Borland suspended for Bogus substance abuse (Update)

Matt Borland for drinking diet coffee.
Matt Borland suspended for drinking diet coffee. Only in NASCAR.

UPDATE NASCAR on Tuesday lifted the suspension of crew chief Matt Borland, who has successfully completed NASCAR’s Road to Recovery Program after a violation of the sanctioning body’s substance abuse policy.

NASCAR announced Aug. 26 that Borland had been suspended indefinitely. The Germain Racing crew chief was required to complete the Road to Recovery Program before reinstatement and receiving clearance to resume competition.

Borland has been atop the pit box for 340 Monster Energy Series races. He has 13 career wins, including eight in a single season with Ryan Newman back in 2003. He’s called the shots for Ty Dillon and the No. 13 team since 2018.

Upon announcement of his suspension last month, Borland said in a statement released by the team that he was notified of a positive test for the banned substance DMAA (2-amino-5-methylhexanamine). He and team owner Bob Germain Jr. said a derivative of the substance was an ingredient in a diet coffee that he had been using regularly for the last six months.

“I gave the doctor all of the details of the coffee and ingredients, and after he researched it, he said he thought that this was the cause," Borland said at the time. “Even after doing my due diligence, I felt comfortable in drinking the coffee. I plan to work with NASCAR to figure out what exactly has happened and resolve this issue as quickly as we can. I will cooperate with them and do whatever is requested of me to make this situation right.

“I have worked in the NASCAR garage for 20 years now and have never been a part of anything like this in my life. I take full responsibility for this incident and want to get it taken care of completely."

Diet coffee NASCAR? Talk about getting egg all over your face!
Diet coffee NASCAR? Talk about getting egg all over your face!

08/26/19 Monster Energy NASCAR Cup Series crew chief Matt Borland has been suspended indefinitely from NASCAR competition as a result of failing a drug test. The crew chief on the #13 Germain Racing team of Ty Dillon attributed the failure to an incredient in a diet coffee had had been drinking for the last six months.

"This past weekend, I was informed by a NASCAR doctor that I had DMAA [2-amino-5-methylhexanamine] in my system," Borland said. “After the surprise of this and not even knowing what that was, I asked if it could have come from a diet coffee I have been drinking for the past six months.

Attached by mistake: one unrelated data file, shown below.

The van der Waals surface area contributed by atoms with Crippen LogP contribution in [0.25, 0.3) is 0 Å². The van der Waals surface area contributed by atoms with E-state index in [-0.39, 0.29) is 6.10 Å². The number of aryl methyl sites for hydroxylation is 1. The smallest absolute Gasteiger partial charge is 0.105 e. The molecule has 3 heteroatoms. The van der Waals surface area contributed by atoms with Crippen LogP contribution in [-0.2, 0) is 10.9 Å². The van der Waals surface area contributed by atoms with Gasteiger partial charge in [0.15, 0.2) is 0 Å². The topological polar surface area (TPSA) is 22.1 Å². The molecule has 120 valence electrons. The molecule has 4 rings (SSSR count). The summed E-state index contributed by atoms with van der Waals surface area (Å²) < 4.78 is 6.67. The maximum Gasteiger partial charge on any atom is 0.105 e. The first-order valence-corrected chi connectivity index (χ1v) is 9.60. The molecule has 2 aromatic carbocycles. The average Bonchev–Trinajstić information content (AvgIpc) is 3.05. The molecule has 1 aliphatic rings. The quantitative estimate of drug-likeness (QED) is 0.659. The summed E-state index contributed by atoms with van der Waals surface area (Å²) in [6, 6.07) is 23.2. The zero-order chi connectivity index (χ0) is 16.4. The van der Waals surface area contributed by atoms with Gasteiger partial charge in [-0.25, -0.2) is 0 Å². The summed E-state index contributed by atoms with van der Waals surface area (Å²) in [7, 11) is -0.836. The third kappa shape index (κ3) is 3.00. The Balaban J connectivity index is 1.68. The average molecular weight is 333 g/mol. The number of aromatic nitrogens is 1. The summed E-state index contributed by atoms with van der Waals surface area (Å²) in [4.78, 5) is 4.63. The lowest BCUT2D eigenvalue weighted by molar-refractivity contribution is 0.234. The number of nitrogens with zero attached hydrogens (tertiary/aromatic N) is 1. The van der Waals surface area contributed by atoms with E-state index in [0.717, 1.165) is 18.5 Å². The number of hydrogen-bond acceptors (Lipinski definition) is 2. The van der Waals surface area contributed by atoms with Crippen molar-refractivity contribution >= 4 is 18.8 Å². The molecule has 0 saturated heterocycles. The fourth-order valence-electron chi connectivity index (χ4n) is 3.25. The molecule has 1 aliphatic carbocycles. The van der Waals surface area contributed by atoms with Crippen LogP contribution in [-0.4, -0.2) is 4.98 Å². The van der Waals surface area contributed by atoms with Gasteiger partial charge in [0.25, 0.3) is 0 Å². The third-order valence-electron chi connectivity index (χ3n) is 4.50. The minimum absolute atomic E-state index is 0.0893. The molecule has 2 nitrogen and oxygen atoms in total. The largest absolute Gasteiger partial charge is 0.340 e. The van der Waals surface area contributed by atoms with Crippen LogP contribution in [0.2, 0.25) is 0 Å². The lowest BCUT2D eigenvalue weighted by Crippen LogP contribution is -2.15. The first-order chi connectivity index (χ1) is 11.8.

"I gave the doctor all of the details of the coffee and ingredients, and after he researched it, he said he thought that this was the cause. Even after doing my due-diligence, I felt comfortable in drinking the coffee. I plan to work with NASCAR to figure out what exactly has happened and resolve this issue as quickly as we can. I will cooperate with them and do whatever is requested of me to make this situation right. I have worked in the NASCAR garage for 20 years now and have never been a part of anything like this in my life.

"I take full responsibility for this incident and want to get it taken care of completely. I would like to sincerely apologize to my team, sponsors, associates, NASCAR and my family and I look forward to resolving this situation in an efficient manner."

Borland's suspension comes approximately a week after that of Bayley Currey, who competes part-time as a driver in all three of NASCAR's national series, for a similar substance, DMHA. Currey attributed his failed drug test to an ingredient in a workout supplement he had been taking.

Germain Racing has announced Justin Alexander will be Dillon's interim crew chief, beginning with the Southern 500 at Darlington Raceway on Sept. 1. The Cup Series did not hold a race this past weekend.

“Matt Borland has informed me that he was notified by NASCAR that a random urinalysis showed a substance, DMAA, that is impermissible under the NASCAR substance abuse policy," Germain Racing owner Bob Germain said. "We reviewed the ingredients label on a coffee product that Matt had been drinking and it includes DMHA, a derivative of DMAA.

"Based upon the ingredients label, we do not believe that Matt had reason to know that the coffee contained a banned substance. However, we also understand and respect NASCAR’s decisions to strictly uphold their policies for each and every owner, driver and crew member in the garage. As an organization, we stand behind Matt. He has been and remains an integral part of our race team and we look forward to his return to the garage and pit box."

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